The election is quickly approaching. Voters deserve to know who their candidates are and what they represent. Up until election day, Local Profile will publish Q&As with politicians running for this year’s election.

What position are you running for and why?

I am running for the Texas Senate District 8. Government works best when it focuses on three things: what matters to you, preparing for what comes next and providing the seed capital for essential services or infrastructure the private sector refuses to fund. Our Legislature works best when a diversity of ideas, a commitment to fairness, a willingness to compromise and a bias to action exist. I bring this focus and these qualities to the legislative table. This is why I want to represent District 8 in the Texas Senate.

What policies do you hope to enact and why?

Let us start with four policies. First, the Legislature must act to protect our children and public school teachers from school shootings and violence. It is not enough to provide police with bulletproof shields as they attempt to disarm an active school shooter. We must act to prevent any form of violence from ever getting close to a school, a church, a park or a Walmart. I will work with responsible gun owners to figure out the root cause of gun violence and suicides. If gun violence ceases, then the number of guns any individual owns is not an issue.

The Legislature must repeal the Human Life Protection Act and give women back the autonomy to control their bodies and their health care. A woman’s healthcare choices must always be between her and her doctor. Along the way, let’s repeal 2021’s SB 8. Neighbors suing neighbors is not the Texas way. Past legislatures had the wisdom to provide local officials with the tools required to attract and retain businesses and development. These tools are a competitive necessity that work. Just look around. But today’s socially conservative Republican legislators are not convinced Texas still needs these tools. Why mess with an economic development toolkit that gets solid results?

Finally, the Legislature must roll back the recently enacted far-right socially conservative policies that, among others, ban books, threaten public school teachers if they dare speak the truth about historical facts, and limit accessibility to the ballot box. These policies are un-American and threaten our democracy.

What are the biggest challenges facing your district?

Senate District 8 is a diverse district that includes three counties – Collin, Hopkins and Rains. While similarities exist, each county faces its own unique challenges. Collin County continues to be shaped by increasing urbanization as its population grows to three-plus million by 2050. Its challenges include, among others, access to affordable housing, moving goods and people from points A to B to C and then back to A, continued access to fresh water, and a reliable supply of electric power. Hunt County’s needs, especially the western portion, include new transportation, water and sewer, and education infrastructure as families migrate to its affordable housing and quality of life. The expansion of Interstate 30 from a four to six-lane highway between Rockwall County and Greenville, along with continued incremental investments in NETEX (a short-line railroad), will enhance Hunt County’s economic growth. Access to reliable broadband service is an ongoing challenge for Rains County as well as portions of Hunt County. Access is the catalyst required for their economic and community development. Community involvement is what makes local solutions to local problems the best solutions. Unfortunately, recent Republican-dominated legislative sessions have advanced interests for the chosen few which impose a “one-size fits all fix” that you and I get to pay for. Our issues are best addressed locally by our elected city councils and school boards, not in Austin.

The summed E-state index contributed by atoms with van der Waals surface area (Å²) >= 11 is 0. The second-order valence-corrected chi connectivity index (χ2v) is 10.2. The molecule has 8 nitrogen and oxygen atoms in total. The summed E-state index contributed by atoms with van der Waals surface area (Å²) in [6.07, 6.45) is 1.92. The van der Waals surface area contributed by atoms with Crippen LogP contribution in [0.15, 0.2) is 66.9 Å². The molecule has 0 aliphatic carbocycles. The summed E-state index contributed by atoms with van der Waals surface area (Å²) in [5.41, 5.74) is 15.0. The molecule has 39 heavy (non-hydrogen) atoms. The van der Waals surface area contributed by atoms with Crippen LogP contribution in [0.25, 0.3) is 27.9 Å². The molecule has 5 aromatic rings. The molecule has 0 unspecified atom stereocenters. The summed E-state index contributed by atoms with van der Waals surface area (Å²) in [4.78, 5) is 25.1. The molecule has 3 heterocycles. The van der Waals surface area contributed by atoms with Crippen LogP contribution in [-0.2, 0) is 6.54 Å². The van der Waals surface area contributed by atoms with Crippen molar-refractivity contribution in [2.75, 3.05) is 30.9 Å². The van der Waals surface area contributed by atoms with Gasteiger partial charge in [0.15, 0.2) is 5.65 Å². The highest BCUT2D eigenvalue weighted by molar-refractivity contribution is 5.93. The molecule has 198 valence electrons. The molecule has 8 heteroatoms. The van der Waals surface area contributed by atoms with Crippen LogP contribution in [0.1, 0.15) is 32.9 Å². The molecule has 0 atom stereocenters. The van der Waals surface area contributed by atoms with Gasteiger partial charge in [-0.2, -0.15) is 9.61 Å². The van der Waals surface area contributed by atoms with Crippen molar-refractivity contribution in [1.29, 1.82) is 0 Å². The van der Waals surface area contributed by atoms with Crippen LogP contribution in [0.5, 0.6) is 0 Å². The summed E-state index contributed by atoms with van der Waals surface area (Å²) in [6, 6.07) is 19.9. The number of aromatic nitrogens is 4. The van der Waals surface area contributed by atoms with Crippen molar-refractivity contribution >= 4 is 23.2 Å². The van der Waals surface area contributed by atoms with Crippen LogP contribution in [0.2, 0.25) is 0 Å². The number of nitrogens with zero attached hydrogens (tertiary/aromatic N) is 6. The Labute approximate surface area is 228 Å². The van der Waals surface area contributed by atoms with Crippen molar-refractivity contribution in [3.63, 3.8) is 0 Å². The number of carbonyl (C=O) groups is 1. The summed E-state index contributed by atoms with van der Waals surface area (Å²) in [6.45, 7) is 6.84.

This crazy law that forces the majority of Collin County’s school districts to function as the State’s property tax collector has to stop! And few of us have any understanding how the black box, known as your county appraisal district, decide how much our property is worth. But we agree property taxes are out of control and public schools underfunded. Why hasn’t the Texas Legislature considered legalizing and taxing sports betting and other gambling? Or legalizing the recreational use of marijuana and taxing it? Let’s consider these and other new revenue sources to fund public education and reduce our property tax burden. Finally, 2019’s HB 3 is not the comprehensive public school finance solution the Legislature promised. HB 3 has not improved public education, its property tax reductions are not sustainable, and the law has created unintended, often negative, consequences. The Legislature needs to revisit and reform HB 3.

How will your policies affect North Texas as a whole?

The policies I advocate address genuine issues and needs. The majority of North Texans understand public schools lack the resources required to educate all their students and continue their contributions to our communities, demand property tax reform, value continued economic and community development and know the importance of having unfettered access to the ballot box. Women across North Texas are appalled by Texas laws which limit their healthcare choices and control their relationships with their doctors and other medical providers. North Texas city councils and school boards want local solutions to local problems and seethe when Austin interferes. North Texas will not thrive if books are banned and teachers, at all levels of education, threatened for speaking the truth about our collective history and heritages.

What are the biggest challenges facing Texas?